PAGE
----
- Cons: New observations based on experience with current CC licenses may bot be taken into account.
- Other comments: Explain that the Share Alike clause discourages exploitave commercial uses while still allowing commerce in the commons and OER landscape.
SA Proposal No. 3: Expand scope of adaptation (thus SA) specifically for some class of use of images, analogous to synching added in 2.0.
- Other comments: Also allow certain exceptions such as mixing CC-by-SA with GPL or similarly spirited licenses.
SA Proposal No. 4: A more aggressive expansion of SA, including some collections, except those that are mere aggregations (see GPL).
- Other comments:
- Attempt to restate my ideas for a stronger copyleft for BY-SA 4.0+ in alternate language by drew Roberts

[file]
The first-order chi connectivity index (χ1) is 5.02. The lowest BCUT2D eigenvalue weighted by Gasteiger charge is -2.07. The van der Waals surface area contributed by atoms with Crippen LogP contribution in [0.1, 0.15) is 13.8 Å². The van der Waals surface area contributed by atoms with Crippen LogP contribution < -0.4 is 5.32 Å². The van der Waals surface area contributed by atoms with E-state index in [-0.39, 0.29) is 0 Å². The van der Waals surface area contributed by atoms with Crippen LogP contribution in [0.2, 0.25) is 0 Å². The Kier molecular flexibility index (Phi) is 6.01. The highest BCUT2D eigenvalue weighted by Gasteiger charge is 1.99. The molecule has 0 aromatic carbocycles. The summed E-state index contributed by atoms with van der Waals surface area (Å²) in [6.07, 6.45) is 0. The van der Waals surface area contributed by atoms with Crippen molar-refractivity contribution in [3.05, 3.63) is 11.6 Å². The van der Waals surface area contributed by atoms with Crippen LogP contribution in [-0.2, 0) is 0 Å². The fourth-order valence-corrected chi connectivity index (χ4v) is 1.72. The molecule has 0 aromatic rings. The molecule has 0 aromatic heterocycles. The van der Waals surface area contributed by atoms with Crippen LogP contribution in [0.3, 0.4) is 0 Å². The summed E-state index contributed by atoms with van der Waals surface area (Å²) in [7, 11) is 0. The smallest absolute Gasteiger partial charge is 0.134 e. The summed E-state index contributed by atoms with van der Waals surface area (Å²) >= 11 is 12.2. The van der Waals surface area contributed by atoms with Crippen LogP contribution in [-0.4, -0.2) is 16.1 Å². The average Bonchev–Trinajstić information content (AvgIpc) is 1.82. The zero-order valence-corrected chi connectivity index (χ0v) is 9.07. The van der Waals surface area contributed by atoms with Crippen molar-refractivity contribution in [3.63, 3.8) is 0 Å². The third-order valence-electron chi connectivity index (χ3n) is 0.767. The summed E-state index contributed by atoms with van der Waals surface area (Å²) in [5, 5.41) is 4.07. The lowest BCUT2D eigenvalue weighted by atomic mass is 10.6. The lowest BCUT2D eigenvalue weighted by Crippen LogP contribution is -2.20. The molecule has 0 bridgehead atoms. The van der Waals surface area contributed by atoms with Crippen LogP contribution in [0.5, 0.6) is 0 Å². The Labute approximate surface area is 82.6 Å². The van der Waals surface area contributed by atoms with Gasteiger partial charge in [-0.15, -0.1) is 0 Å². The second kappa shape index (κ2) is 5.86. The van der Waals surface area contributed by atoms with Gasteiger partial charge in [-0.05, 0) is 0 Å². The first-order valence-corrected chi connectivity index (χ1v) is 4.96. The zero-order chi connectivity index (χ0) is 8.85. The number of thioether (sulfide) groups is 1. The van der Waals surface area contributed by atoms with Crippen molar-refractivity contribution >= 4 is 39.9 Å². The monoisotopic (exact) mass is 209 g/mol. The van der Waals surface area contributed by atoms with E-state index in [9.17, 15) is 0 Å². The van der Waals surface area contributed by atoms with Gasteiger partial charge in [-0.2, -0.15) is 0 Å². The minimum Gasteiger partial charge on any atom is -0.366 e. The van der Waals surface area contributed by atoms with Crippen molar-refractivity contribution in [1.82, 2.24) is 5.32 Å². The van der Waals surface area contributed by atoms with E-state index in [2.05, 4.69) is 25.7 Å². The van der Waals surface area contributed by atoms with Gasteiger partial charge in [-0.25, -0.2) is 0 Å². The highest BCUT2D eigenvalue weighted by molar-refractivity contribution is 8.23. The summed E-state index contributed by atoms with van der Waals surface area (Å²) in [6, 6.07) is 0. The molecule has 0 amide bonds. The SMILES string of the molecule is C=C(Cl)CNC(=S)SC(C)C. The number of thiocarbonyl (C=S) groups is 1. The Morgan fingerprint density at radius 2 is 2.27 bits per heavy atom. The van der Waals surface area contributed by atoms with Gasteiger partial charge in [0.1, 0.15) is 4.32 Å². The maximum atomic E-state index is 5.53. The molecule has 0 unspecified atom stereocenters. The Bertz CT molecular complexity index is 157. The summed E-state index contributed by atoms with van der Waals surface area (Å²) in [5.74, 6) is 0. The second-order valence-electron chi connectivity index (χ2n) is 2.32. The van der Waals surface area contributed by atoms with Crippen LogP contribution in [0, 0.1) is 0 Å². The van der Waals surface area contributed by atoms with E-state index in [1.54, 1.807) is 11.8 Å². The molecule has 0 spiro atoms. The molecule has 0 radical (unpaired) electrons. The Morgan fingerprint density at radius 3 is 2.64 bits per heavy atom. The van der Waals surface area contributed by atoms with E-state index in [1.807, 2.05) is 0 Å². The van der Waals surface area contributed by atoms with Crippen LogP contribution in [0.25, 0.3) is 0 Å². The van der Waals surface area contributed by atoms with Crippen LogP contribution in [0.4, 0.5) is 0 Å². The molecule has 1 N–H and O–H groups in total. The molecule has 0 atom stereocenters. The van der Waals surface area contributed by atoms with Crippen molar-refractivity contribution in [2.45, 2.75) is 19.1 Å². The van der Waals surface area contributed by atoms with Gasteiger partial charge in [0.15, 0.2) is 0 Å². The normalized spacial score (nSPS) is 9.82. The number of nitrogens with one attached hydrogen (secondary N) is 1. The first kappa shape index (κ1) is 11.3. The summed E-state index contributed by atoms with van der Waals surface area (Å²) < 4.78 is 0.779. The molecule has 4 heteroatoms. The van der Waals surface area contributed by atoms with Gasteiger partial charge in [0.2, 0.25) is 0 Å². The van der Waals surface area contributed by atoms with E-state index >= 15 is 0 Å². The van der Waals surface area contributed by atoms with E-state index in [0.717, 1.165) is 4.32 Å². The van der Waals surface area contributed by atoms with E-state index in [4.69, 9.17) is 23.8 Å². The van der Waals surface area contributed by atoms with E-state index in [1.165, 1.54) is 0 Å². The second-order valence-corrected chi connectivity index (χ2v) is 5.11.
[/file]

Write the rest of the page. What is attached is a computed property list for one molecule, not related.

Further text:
- Same basic idea in "Copyright Arising" language from 2007 Does BY-SA extend to a newspaper? The above language may be stronger as it could preclude the use of patents or yet to be created legal powers to restrict freedom.
SA Proposal No. 5: Share the wealth clause, requesting that commercial gain (e.g. profits) be shared back to the original creator(s).
- Pros: gives financial incentive to release assets under Free Culture Certified licenses. Reduces concern about commercial (ab)uses of creative works.
- May be hard to figure out proportional income distribution. Perhaps a general guideline could ease this process.
- Introduces some of the issues raised by the NC term - namely, confusion over what is commercial use ('profits' are mentioned in this proposal) and could be a disincentive to share and remix works where otherwise allowed. NC is often adopted out of a (perhaps largely misguided because SA addresses it) concern for commercial exploitation. If 'share the wealth' becomes a new trend ('Yeah, of course I want to choose the option to receive money from others who use my work!') it may heavily reduce the cultural value of any works under that license.
- Other comments: